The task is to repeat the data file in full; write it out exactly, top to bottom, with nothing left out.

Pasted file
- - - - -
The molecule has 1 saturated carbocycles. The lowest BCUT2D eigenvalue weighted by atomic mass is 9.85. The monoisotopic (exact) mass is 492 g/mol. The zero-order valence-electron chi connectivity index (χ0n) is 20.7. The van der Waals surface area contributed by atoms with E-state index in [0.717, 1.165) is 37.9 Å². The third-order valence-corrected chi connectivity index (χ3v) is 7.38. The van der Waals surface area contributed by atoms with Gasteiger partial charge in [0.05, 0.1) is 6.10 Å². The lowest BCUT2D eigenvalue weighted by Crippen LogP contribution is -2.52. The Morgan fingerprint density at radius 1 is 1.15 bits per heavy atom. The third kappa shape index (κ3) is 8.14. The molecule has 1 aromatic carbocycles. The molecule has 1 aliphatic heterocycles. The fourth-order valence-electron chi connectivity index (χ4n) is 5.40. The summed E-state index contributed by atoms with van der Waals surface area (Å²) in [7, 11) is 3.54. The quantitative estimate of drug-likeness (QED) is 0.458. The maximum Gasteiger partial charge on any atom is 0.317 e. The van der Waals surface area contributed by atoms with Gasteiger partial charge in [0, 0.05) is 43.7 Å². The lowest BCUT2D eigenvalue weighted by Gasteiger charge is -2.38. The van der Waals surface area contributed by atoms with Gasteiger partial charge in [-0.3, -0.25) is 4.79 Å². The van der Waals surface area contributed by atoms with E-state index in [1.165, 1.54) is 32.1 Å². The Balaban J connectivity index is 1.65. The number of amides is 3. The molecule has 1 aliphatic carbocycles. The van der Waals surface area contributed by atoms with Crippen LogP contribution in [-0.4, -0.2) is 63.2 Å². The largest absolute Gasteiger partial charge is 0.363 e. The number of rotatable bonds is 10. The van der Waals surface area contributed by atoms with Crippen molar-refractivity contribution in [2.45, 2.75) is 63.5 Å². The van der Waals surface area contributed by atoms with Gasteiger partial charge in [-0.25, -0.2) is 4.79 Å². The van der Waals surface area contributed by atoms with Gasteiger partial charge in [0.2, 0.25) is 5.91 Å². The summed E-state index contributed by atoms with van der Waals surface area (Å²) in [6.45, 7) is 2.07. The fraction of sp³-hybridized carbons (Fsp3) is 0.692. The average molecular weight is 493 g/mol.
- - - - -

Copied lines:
The molecule has 1 saturated carbocycles. The lowest BCUT2D eigenvalue weighted by atomic mass is 9.85. The monoisotopic (exact) mass is 492 g/mol. The zero-order valence-electron chi connectivity index (χ0n) is 20.7. The van der Waals surface area contributed by atoms with E-state index in [0.717, 1.165) is 37.9 Å². The third-order valence-corrected chi connectivity index (χ3v) is 7.38. The van der Waals surface area contributed by atoms with Gasteiger partial charge in [0.05, 0.1) is 6.10 Å². The lowest BCUT2D eigenvalue weighted by Crippen LogP contribution is -2.52. The Morgan fingerprint density at radius 1 is 1.15 bits per heavy atom. The third kappa shape index (κ3) is 8.14. The molecule has 1 aromatic carbocycles. The molecule has 1 aliphatic heterocycles. The fourth-order valence-electron chi connectivity index (χ4n) is 5.40. The summed E-state index contributed by atoms with van der Waals surface area (Å²) in [7, 11) is 3.54. The quantitative estimate of drug-likeness (QED) is 0.458. The maximum Gasteiger partial charge on any atom is 0.317 e. The van der Waals surface area contributed by atoms with Gasteiger partial charge in [0, 0.05) is 43.7 Å². The lowest BCUT2D eigenvalue weighted by Gasteiger charge is -2.38. The van der Waals surface area contributed by atoms with Gasteiger partial charge in [-0.3, -0.25) is 4.79 Å². The van der Waals surface area contributed by atoms with E-state index in [1.165, 1.54) is 32.1 Å². The Balaban J connectivity index is 1.65. The number of amides is 3. The molecule has 1 aliphatic carbocycles. The van der Waals surface area contributed by atoms with Crippen LogP contribution in [-0.4, -0.2) is 63.2 Å². The largest absolute Gasteiger partial charge is 0.363 e. The number of rotatable bonds is 10. The van der Waals surface area contributed by atoms with Crippen molar-refractivity contribution in [2.45, 2.75) is 63.5 Å². The van der Waals surface area contributed by atoms with Gasteiger partial charge in [-0.25, -0.2) is 4.79 Å². The van der Waals surface area contributed by atoms with Gasteiger partial charge in [0.2, 0.25) is 5.91 Å². The summed E-state index contributed by atoms with van der Waals surface area (Å²) in [6.45, 7) is 2.07. The fraction of sp³-hybridized carbons (Fsp3) is 0.692. The average molecular weight is 493 g/mol.